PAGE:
Did you know that the Sony PlayStation turned 25 years old last month? That makes it two and a half decades of groundbreaking video game experiences that generations of gamers have discovered, experienced, and enjoyed. And we all have one man to thank for it — “the Father of the PlayStation” himself, Ken Kutaragi.

So where is Kutaragi now, twenty five years after leading Sony’s gaming business toward the creation of the landscape-changing PlayStation console? From establishing a lasting legacy in the world of gaming, he has now turned his attention to making robots.

It’s the career path that dreams are made of.

Granted, the kinds of robots that Kutaragi makes are not quite the ones we tend to find in our favorite sci-fi and action games. As the new chief executive officer of Tokyo-based Ascent Robotics, Inc., Kutaragi is focused more on creating practical automatons that are designed to perform tasks alongside human workers.

In his new position, Kutaragi aims to strengthen the notion that robotics is the way forward for modern industries, especially in light of the dramatic impact of the global coronavirus pandemic.

“The COVID-19 outbreak has turned the old argument about robots taking our jobs on its head,” Kutaragi said, speaking to Bloomberg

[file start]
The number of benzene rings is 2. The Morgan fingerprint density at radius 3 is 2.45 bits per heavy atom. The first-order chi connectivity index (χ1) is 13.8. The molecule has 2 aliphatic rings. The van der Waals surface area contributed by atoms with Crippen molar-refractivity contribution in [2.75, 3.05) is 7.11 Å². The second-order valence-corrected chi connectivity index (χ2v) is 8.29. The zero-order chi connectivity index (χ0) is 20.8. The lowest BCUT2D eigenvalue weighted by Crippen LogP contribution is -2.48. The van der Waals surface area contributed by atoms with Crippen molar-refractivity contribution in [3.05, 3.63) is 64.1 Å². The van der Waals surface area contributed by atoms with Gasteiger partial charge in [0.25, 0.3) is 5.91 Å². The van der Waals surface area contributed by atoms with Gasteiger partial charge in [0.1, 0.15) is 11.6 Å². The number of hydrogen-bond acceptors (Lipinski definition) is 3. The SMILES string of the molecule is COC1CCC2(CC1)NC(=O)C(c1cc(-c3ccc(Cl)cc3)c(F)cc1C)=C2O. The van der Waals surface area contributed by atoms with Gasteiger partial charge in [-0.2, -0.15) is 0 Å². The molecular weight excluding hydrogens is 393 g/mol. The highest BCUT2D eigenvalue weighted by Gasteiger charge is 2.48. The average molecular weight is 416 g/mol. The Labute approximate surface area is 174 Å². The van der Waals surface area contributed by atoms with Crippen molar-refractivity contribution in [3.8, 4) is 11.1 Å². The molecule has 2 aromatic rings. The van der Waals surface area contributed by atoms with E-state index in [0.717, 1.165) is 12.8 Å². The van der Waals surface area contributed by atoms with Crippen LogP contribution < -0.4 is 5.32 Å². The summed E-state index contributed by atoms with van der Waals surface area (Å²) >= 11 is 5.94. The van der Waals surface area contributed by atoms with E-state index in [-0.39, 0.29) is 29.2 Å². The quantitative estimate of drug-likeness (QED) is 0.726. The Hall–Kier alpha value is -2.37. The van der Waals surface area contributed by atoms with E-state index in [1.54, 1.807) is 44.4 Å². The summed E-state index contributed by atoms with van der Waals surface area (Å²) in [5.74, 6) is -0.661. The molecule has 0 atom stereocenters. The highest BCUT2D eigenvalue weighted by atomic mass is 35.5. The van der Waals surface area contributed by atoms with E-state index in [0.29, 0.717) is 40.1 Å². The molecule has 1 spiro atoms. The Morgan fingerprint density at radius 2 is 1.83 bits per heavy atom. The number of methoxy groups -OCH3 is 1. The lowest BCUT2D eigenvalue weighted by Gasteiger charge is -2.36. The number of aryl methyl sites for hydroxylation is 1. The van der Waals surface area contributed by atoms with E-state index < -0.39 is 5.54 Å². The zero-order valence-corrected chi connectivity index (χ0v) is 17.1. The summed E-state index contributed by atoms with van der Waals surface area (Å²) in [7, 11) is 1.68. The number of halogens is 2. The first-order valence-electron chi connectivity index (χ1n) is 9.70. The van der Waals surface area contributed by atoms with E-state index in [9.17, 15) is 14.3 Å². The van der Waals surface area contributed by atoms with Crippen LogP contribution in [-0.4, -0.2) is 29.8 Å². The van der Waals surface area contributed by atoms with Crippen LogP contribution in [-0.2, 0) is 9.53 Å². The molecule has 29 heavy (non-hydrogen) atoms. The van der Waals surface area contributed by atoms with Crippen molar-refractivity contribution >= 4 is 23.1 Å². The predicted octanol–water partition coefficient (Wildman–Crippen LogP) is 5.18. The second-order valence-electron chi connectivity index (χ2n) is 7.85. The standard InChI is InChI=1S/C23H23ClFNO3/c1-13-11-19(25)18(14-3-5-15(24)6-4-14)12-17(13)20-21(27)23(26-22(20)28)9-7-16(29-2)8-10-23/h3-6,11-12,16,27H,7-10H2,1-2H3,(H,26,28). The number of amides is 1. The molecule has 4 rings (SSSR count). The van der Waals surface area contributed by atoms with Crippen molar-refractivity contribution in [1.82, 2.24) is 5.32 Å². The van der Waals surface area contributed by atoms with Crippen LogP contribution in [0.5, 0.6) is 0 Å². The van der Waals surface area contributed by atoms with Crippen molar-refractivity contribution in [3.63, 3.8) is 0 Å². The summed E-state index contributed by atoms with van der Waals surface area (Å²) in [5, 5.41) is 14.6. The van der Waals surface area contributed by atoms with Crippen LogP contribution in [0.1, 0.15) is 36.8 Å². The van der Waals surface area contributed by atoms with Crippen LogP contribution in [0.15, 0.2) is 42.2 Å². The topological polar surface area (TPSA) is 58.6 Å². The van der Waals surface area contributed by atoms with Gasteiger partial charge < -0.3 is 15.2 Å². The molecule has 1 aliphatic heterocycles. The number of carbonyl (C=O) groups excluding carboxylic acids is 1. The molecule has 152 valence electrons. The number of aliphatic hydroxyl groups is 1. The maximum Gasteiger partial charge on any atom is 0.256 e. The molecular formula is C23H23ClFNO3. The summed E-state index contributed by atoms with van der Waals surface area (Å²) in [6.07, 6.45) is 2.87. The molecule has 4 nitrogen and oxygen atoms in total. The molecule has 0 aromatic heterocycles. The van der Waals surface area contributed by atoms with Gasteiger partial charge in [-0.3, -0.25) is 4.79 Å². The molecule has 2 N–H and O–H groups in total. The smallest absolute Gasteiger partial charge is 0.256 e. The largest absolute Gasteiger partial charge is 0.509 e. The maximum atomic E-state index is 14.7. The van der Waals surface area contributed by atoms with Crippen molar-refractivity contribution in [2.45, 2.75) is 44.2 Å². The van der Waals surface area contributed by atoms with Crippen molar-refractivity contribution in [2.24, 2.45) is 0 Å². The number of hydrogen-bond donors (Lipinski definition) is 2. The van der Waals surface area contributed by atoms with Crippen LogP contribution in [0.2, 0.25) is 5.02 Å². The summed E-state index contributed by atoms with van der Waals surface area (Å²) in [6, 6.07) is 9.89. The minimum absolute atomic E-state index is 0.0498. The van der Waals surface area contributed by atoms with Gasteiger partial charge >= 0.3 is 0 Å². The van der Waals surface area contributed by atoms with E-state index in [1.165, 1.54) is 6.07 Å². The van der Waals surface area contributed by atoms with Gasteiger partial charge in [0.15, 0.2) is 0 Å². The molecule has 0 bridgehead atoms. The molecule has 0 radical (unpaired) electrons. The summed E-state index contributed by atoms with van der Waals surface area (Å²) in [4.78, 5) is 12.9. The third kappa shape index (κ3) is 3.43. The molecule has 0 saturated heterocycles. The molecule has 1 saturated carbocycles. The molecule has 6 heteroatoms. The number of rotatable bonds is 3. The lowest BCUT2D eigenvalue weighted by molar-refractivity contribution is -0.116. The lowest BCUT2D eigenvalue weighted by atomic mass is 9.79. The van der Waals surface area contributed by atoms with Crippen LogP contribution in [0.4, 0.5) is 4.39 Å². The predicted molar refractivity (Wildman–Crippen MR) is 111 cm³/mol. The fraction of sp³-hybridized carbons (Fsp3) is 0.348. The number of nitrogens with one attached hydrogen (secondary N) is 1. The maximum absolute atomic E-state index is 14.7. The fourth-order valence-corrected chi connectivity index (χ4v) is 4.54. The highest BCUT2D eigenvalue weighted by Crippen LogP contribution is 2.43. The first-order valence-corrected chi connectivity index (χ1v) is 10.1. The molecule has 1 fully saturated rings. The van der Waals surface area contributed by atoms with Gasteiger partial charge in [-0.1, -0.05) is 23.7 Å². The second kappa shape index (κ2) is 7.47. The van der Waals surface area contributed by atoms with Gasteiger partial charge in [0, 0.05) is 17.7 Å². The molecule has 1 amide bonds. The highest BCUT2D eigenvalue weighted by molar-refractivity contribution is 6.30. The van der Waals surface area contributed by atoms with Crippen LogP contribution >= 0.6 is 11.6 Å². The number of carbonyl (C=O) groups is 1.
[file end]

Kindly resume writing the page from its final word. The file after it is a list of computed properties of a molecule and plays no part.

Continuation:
“It’s pretty clear now that if we want to arrive at a new normal, we need more and more robots in our daily lives.”

With Ascent, Kutaragi assumes the leadership role in a company that is renowned for artificial intelligence-operated self-driving cars, versatile collaborative robots (typically known as robotic arms), and other automation-centric applications. 

Kutaragi wants to take on the challenge of bringing these two technologies together to create new solutions for modern needs. He is confident that his team of 50 engineers — hailing from all across the globe — is up to the task.

“If you are looking to combine robotics and mobility,” Kutaragi explained, “you need someone in charge who understands technology. We are thinking globally, not limiting our sights to Japan.”

Perhaps what’s most interesting about his new job is that he is taking on this crucial role without receiving any salary in return. As a startup that was established just in 2016, Ascent is still in its startup stages and needs every bit of help to save and maximize capital. Kutaragi, who joined the company’s board in 2018, is taking no share from the US$18 million that the company has raised so far.

Kutaragi left Sony in 2007 and has since dipped his toes in a variety of startup enterprises in Japan. He has served as a member of the boards of tech companies such as Rakuten, SmartNews Inc., and GA Technologies, as well as publishing house Kadokawa.

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